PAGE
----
I don’t recall ever being assigned the role of caregiver for my parents. I didn’t volunteer for it either. After all, I was the third oldest childin our family. Isn’t there a family hierarchy rulebook somewhere?Maybe I had the false impression that the older siblings in a family naturally absorb that role. Even today, I really don’t consider myself a caregiver. Like so much in life, timing is everything. We just do what we feel is the right thing…At one point in time, I was driving home from another long day at the hospital with Mom. It struck me that I better wake up and face the reality. I’m disappointed that it took almost 50 years for me to wake up to the situation. Doctors and nurses were beginning to direct questions about Mom’s health issues to me. They asked questions about her previous illnesses, medications, family history.When this chapter of my life first began, heck, I was only focused on my career and personal life. I was pretty selfish. I preferred staying home and watching local sports teams (Cincinnati Reds or Bengals), rather than spend a day at the hospital or nursing center with mom.I loved my parents, but we were not a very close-knit family as us kids got older. With Mom’s worsening health, she became bitter. Bitter that she was where she was, and bitter that her kids didn’t visit. We just couldn’t get her to understand that it was her own bitterness that kept her kids and grandkids away.
I fell in to that same attitude for quite sometime. And then it happened, Mom was rushed to the hospital late one evening. She was listless and unresponsive. At the time, she was living in a nursing facility in Milford, Ohio. After being tested and treated for almost 6 hours (most of the time we just sat and waited). The problem turned out to be a Urinary Tract Infection (UTI). At 3:00 am, the emergency room doctor came in and informed us the problem was caused from not drinking enough water, and she was advised to start doing that right away. Her beverage of choice was a diet cola.
So, by that time of night I was exhausted and needed to get some sleep before needing to work that morning. Normally, I didn’t ask a lot of questions and challenge my parents. We Stith kids just didn’t do that. But this time I thought, why not? I was a little upset with her for being in the hospital in the first place. So I asked her, “Mom, why don’t you drink more water? It would be so much better for you”… She looked me square in the eyes and said “I don’t like water.” That’s it, that’s the only response I got from her. Six hours at the hospital, most of it waiting in the emergency room. Very little conversation, almost none actually…..just to find out she “Doesn’t like water”.
Oh geez… Bless her heart she really was a good mother to us, especially when we were younger. Mom was a beautiful young woman who married Dad at a very young (if not illegal) age. Unfortunately, most of her childhood had been spent in a children’s institutional facility. It was during a time when our country was still suffering from the Great Depression. Her parents were not able to care for her and her brothers, so the kids were placed in a facility in northern Kentucky. It turned out to be a very caring and loving environment which, to her final days, she always spoke lovingly. What they didn’t prepare her for was the life ahead of her, and raising a family, especially once we became teenagers. But in all fairness, are any of us truly prepared for life’s changes coming ahead of us?
After that particular hospital experience, somehow my attitude finally began to change. Albeit very difficult, I began to listen more actively to doctors and nurses. I wrote things down, and then later discovered I couldn’t even read my own medical notes. It was a huge challenge for me to understand medical terminology, especially when they were being spoken during emergency situations. After all, I was an IT guy. Those are completely different acronyms!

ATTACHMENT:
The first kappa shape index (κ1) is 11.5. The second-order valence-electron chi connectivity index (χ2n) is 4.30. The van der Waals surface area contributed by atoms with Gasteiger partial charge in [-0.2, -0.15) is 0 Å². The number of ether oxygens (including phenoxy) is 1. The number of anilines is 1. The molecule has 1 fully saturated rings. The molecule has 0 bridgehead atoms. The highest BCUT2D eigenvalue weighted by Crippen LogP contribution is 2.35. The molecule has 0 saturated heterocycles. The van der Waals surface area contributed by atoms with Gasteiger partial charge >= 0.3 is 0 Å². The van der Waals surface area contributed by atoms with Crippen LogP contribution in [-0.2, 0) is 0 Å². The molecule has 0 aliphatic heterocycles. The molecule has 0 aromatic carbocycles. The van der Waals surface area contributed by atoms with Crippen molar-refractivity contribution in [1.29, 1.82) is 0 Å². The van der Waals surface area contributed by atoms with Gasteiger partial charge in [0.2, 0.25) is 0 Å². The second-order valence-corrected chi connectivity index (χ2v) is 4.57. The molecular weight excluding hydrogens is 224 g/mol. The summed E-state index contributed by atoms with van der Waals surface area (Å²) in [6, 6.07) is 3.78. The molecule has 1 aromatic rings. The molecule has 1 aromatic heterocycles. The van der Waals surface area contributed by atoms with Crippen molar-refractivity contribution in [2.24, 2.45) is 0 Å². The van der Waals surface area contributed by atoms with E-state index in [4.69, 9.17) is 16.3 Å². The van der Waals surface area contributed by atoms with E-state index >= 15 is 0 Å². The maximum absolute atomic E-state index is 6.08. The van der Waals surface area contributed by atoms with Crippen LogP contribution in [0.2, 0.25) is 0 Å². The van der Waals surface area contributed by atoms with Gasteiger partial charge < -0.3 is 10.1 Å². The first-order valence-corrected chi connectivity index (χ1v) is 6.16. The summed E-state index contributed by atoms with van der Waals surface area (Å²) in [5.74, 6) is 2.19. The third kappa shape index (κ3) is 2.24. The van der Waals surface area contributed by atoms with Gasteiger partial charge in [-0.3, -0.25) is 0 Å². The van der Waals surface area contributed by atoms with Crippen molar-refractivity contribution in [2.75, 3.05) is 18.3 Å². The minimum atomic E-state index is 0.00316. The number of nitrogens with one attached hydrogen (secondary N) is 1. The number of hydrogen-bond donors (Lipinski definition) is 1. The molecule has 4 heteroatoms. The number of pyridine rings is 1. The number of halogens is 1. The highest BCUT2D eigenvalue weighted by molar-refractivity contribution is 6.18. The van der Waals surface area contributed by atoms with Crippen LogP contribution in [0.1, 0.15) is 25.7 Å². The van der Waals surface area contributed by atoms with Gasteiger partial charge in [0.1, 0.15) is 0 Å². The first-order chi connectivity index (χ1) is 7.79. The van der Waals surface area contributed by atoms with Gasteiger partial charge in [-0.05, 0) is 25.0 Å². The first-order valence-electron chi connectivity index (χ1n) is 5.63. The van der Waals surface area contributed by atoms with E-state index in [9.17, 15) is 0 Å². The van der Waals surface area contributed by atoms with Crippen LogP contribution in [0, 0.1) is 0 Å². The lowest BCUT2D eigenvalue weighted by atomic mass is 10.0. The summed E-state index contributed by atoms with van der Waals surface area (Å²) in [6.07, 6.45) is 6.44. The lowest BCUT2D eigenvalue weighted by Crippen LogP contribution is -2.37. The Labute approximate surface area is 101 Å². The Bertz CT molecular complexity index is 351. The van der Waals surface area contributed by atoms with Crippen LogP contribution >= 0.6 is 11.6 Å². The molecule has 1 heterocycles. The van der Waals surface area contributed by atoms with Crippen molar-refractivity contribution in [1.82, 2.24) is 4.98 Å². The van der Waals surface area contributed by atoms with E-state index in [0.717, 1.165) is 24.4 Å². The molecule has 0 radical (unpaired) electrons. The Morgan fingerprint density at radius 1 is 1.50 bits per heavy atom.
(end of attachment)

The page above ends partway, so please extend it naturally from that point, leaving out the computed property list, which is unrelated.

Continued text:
Thank goodness for the Internet. Google became my best source of information. But, even with reading it online, I wasn’t fully absorbing what was being said. This is when I learned that building good relationships with all hospital staff is very important. And then the hospital trips increased. Mom had earlier fought a bout with cancer when she was in early 50’s, and had to have one of her kidneys removed. She did go into remission but her health never bounced back. She also was diagnosed with diabetes when she was in her 40’s. We all think she had been misdiagnosed for several years prior and she quickly became a brittle diabetic. Looking back, that was the time when we kids should have been more involved with the doctors. For Mom it became one illness after another, and finally she was required to move to a nursing care center to get the 24 hour attention she needed. She was only in her early sixties at the time.
I spent a lot of time with my mother during her final years. Most of it was spent driving to a doctor’s office or hospital. My experience has involved a lot of sitting and waiting in hospital rooms or lobbies. She never talked much (except when they messed with her medicinesJ). She just wanted someone there. At that time, my Dad’s emphysema had gotten much worse and wasn’t able to make all the trips. But Dad was a terrific husband. He visited the nursing home every day, eventually he moved in with her.
During her lifetime, Mom never learned to drive. Dad was her personal chauffeur for over 60 years. I know it frustrated him at times, but he never complained. So, during her final extended stay in the hospital she and I became very close. Still not talking a lot, but laughing more. I decided, if she wasn’t going to talk to me, I would make it my daily challenge to get her to laugh.
It worked. Even through the horrible pain, my Mom would laugh at my stupid comments and jokes. One thing the Stith family has going for us, we enjoy laughing. As I write this, it brings a huge smile to me. My sister Kathy and her husband Tim, my daughter Sarah and her husband Steve, and my Uncle Earl and Aunt Mona. We were all there, sometimes in shifts. But I don’t remember too many times that we didn’t find something to smile or laugh about. It comforted Mom. I admit, it also annoyed her at times.
Sometimes we laughed too loud. We often thought we had a crazy family. I can look back now and understand exactly what was going on.